Tuesday, May 24, 2011

100 Lessons That Digital Media Strategists Can Learn From Harold Camping's Rapture

"No Kidding", by BaubCat

If I was a new media guru, I'd be listing the lessons we can learn from Harold Camping and his campaign to convince the world that it was ending.

If I was a marketing maven, I'd be calling him a bit of a genius. I'd say he demonstrates the power of one man with one idea to convince many people it's a good one. I'd probably use the word "viral" somewhere.

If I was a change agent rockstar, I'd applaud his willingness to stick with that idea, even after it demonstrably proved inconsistent with reality several times. He even made millions of dollars doing it.

A social media douchebag would be preaching the successes of Camping's failure.

But see, people who want to spread their idea can do better than that. First of all, they can have an idea that doesn't kill people and isn't batshit insane. More importantly, there are better ways to draw attention than appealing to the worst aspects of human motivation. Getting publicity for doomsday predictions is no better than for whipping out your tits. Of course people are going to notice; people are built to chase sex and avoid death.

Not all publicity is good publicity. Gaining a following for taking the easy route to promoting a bad idea isn't good publicity; it's kinda evil publicity. So can we all stop falling for this sleazy stunt and ignore the douchebag next time?

Sunday, May 08, 2011

The Myth of the Evil Genius

Joker by Nebezial
The evil genius only exists in fiction.

An evil genius cannot exist in reality, because in reality, intelligence and evil are incompatible. A genius acts rationally, and history constantly proves that it is rational to be good.

Genius and evil are two terms that are nearly impossible to define, but most people know it when they see it. Adolf Hitler was evil. Osama Bin Laden was probably evil. Albert Einstein was a genius. Bill Gates is probably one too.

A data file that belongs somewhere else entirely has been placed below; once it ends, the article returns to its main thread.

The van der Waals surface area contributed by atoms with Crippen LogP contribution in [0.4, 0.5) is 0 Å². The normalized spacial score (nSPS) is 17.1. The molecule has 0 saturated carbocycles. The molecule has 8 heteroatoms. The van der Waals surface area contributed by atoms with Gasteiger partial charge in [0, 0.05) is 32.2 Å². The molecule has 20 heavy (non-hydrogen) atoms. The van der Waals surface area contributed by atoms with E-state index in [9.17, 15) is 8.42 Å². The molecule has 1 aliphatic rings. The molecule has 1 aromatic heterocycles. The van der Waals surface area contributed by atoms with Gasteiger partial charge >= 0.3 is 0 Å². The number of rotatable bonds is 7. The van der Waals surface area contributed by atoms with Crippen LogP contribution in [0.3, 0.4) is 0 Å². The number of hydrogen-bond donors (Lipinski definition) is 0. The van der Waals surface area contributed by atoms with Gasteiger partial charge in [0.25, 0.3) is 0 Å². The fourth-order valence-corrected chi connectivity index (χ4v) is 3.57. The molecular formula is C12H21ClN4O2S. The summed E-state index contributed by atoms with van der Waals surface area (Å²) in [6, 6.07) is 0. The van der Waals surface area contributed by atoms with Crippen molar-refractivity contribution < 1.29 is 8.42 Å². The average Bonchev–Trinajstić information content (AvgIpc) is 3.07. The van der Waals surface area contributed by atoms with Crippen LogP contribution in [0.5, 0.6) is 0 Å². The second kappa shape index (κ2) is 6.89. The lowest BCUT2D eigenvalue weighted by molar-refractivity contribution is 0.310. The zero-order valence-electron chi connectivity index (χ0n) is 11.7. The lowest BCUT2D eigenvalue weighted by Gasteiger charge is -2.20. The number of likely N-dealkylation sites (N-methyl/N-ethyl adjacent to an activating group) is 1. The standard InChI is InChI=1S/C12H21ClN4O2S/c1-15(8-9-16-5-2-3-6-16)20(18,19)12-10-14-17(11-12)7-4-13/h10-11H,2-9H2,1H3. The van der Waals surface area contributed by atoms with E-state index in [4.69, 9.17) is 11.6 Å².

It's not that evil doesn't pay; genius and evil both pay, in some sense. Bill and Osama both have mansions, and could probably afford the most expensive bacon at the grocery store (though I guess Osama would pass). The difference is that Bill is living a comfortable life that leaves a trail of advancements and improved lives. Osama is at the bottom of the ocean riddled with bullets, and has left a trail of destruction and ruined lives.

Osama and Adolf did gain power, but was it through genius? I doubt it. They excelled in some areas—charisma, mostly, and probably a good helping of being in the right place at the right time—but I doubt they were geniuses. Not in the sense meant here: extreme mental ability for coming to correct conclusions.

On both an individual and a societal level, it is rational to be good. More often than not, the correct choice between a good option and an evil option is the good option, all things considered. Murdering a person you can't stand may be easier than altering your own life to get away from him (say, packing up and moving away), but on an individual level, murder will probably put you in jail or dead yourself, and on a societal level, allowing people to murder willy-nilly wouldn't be conducive to happiness and productivity.

That's why the evil genius doesn't exist. Even if the impulse to do evil was there, a true genius would take a moment, and think "hmm, considering all the consequences, maybe genocide isn't such a spiffy idea." If The Joker was really so smart, he'd figure out a way to resolve his Batman problem without blowing up innocent people and getting thrown in Arkham again and again.

Evil cannot result from the cool calculated machinations of a genius. In real life, evil is in the hot passion of an argument when a knife is nearby. It's in the subtle biases of a politician whose values are misguided. And in that sense, evil is in all of us; luckily we also have an inner genius to play superhero.





See also: First Person Plural.